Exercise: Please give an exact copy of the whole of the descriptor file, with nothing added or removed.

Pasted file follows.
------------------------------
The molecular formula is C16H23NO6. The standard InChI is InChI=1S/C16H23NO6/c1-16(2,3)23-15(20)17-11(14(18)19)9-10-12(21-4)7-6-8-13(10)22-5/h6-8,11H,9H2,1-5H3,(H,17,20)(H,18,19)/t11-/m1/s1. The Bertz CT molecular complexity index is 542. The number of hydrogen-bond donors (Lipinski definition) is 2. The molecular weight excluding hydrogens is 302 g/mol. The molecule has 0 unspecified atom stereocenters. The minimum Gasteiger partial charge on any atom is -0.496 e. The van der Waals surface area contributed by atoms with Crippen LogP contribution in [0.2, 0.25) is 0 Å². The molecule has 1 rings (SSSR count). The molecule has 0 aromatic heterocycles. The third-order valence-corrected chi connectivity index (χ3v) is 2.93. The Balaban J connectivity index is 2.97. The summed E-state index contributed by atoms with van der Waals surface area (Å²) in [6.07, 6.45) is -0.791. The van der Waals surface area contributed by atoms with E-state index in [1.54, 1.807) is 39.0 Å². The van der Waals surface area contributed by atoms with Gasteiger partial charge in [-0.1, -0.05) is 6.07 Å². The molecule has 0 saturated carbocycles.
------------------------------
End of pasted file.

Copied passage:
The molecular formula is C16H23NO6. The standard InChI is InChI=1S/C16H23NO6/c1-16(2,3)23-15(20)17-11(14(18)19)9-10-12(21-4)7-6-8-13(10)22-5/h6-8,11H,9H2,1-5H3,(H,17,20)(H,18,19)/t11-/m1/s1. The Bertz CT molecular complexity index is 542. The number of hydrogen-bond donors (Lipinski definition) is 2. The molecular weight excluding hydrogens is 302 g/mol. The molecule has 0 unspecified atom stereocenters. The minimum Gasteiger partial charge on any atom is -0.496 e. The van der Waals surface area contributed by atoms with Crippen LogP contribution in [0.2, 0.25) is 0 Å². The molecule has 1 rings (SSSR count). The molecule has 0 aromatic heterocycles. The third-order valence-corrected chi connectivity index (χ3v) is 2.93. The Balaban J connectivity index is 2.97. The summed E-state index contributed by atoms with van der Waals surface area (Å²) in [6.07, 6.45) is -0.791. The van der Waals surface area contributed by atoms with E-state index in [1.54, 1.807) is 39.0 Å². The van der Waals surface area contributed by atoms with Gasteiger partial charge in [-0.1, -0.05) is 6.07 Å². The molecule has 0 saturated carbocycles.